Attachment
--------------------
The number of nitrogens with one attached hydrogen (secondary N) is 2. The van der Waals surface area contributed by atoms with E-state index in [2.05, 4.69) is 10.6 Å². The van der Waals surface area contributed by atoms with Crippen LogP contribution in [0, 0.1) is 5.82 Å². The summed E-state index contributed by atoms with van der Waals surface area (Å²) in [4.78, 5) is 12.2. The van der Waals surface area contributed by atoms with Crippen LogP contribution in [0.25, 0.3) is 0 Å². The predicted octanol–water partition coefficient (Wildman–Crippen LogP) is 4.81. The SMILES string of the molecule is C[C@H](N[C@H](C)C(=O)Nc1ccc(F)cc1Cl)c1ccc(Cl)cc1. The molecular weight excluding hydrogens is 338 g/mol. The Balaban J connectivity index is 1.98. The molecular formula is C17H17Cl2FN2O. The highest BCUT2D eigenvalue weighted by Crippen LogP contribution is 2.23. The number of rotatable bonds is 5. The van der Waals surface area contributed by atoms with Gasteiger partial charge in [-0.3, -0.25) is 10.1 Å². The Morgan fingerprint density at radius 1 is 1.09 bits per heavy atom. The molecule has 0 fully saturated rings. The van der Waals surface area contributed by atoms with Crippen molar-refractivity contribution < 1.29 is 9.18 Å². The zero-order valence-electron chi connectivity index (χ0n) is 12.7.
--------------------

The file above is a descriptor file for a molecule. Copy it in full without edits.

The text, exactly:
The number of nitrogens with one attached hydrogen (secondary N) is 2. The van der Waals surface area contributed by atoms with E-state index in [2.05, 4.69) is 10.6 Å². The van der Waals surface area contributed by atoms with Crippen LogP contribution in [0, 0.1) is 5.82 Å². The summed E-state index contributed by atoms with van der Waals surface area (Å²) in [4.78, 5) is 12.2. The van der Waals surface area contributed by atoms with Crippen LogP contribution in [0.25, 0.3) is 0 Å². The predicted octanol–water partition coefficient (Wildman–Crippen LogP) is 4.81. The SMILES string of the molecule is C[C@H](N[C@H](C)C(=O)Nc1ccc(F)cc1Cl)c1ccc(Cl)cc1. The molecular weight excluding hydrogens is 338 g/mol. The Balaban J connectivity index is 1.98. The molecular formula is C17H17Cl2FN2O. The highest BCUT2D eigenvalue weighted by Crippen LogP contribution is 2.23. The number of rotatable bonds is 5. The van der Waals surface area contributed by atoms with Gasteiger partial charge in [-0.3, -0.25) is 10.1 Å². The Morgan fingerprint density at radius 1 is 1.09 bits per heavy atom. The molecule has 0 fully saturated rings. The van der Waals surface area contributed by atoms with Crippen molar-refractivity contribution < 1.29 is 9.18 Å². The zero-order valence-electron chi connectivity index (χ0n) is 12.7.